Along with Dungeons & Dragons, Warhammer seems to be one of those franchises that is immune to failing overall. Sure fans can argue over the moon how a version/edition/expansion was lame, but even the “weakest” products will still shift enough numbers to make it a success and with Warhammer 40,000 enjoying another period of media exposure, we’re starting to get a trickle of games based on Games Workshops signature product, with Warhammer 40,000: Freeblade being the latest one.
From the off you can tell developers Pixel Toys put a lot of love into the whole presentation. The graphics are outstanding with the titular Freeblade death-machine looking beautifully menacing, the enemies you face also look the part and the levels, while perhaps not the most inspiring of designs, are nevertheless bold and help with the immersion that you’re fighting the Emperor’s fight outnumbered, but not outgunned. Even the menus have a nice futuristic polish to them.
Also helping with the atmosphere is the sound effects. The sounds your Freeblade stomps, the rattle of your chaingun, the woosh of the missiles and the clank and two machines engage in battle do get your adrenaline pumping. The music is atmospheric, setting the mood right even if it’s not memorable.
In a sense, Freeblade is like a Warhammer 40,000 take on Operation Wolf, as it’s an on-rails shooter with the player looking over the shoulder of the walking bipedal of destruction and using one finger to fire the main weapon, two fingers for chain-gun and tapping the screen twice for missiles. It’s a nice control scheme and really, the main concern seems to be how fast you run out of ammo rather than how difficult it is too aim. The last point is quite troublesome as the game starts to get very hectic early on, though you do get some breathing space in the stages after taking out a squadron. Also, the Freeblade is so huge, its size can actually be distracting in spotting enemies, a pain score and damage wise.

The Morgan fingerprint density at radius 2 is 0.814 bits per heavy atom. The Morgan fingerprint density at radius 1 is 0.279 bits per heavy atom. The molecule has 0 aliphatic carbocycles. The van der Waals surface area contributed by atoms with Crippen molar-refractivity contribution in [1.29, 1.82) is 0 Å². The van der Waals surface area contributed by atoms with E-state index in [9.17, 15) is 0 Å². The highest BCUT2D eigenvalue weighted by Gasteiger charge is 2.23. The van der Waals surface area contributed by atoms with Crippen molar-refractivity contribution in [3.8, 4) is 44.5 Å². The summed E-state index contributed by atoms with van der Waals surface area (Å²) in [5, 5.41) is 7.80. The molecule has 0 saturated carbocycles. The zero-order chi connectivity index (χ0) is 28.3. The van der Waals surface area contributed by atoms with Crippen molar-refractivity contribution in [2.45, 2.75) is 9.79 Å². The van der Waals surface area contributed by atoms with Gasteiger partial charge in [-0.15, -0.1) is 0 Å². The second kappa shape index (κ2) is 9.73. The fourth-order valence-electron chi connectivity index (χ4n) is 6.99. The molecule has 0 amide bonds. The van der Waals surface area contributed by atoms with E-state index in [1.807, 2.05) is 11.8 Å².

Despite a fun, if somewhat repetitive gameplay, Freeblade does start to become almost dependent on buying premium currency. Very quickly, you’ll start to take a lot of damage and miss out on getting a perfect score because of outdated gear and the best way to stay on top is using premium currency. This is the same, if you want to use more than just the basic offerings for customizing the look of your Freeblade.
Then again, if you’re a hardcore Warhammer fan, chances are you have the money to spend on buying the packs and getting the best loot drops. For those not immersed in the Warhammer world, caution might be warranted in investing a lot of time (and money) into Freeblade.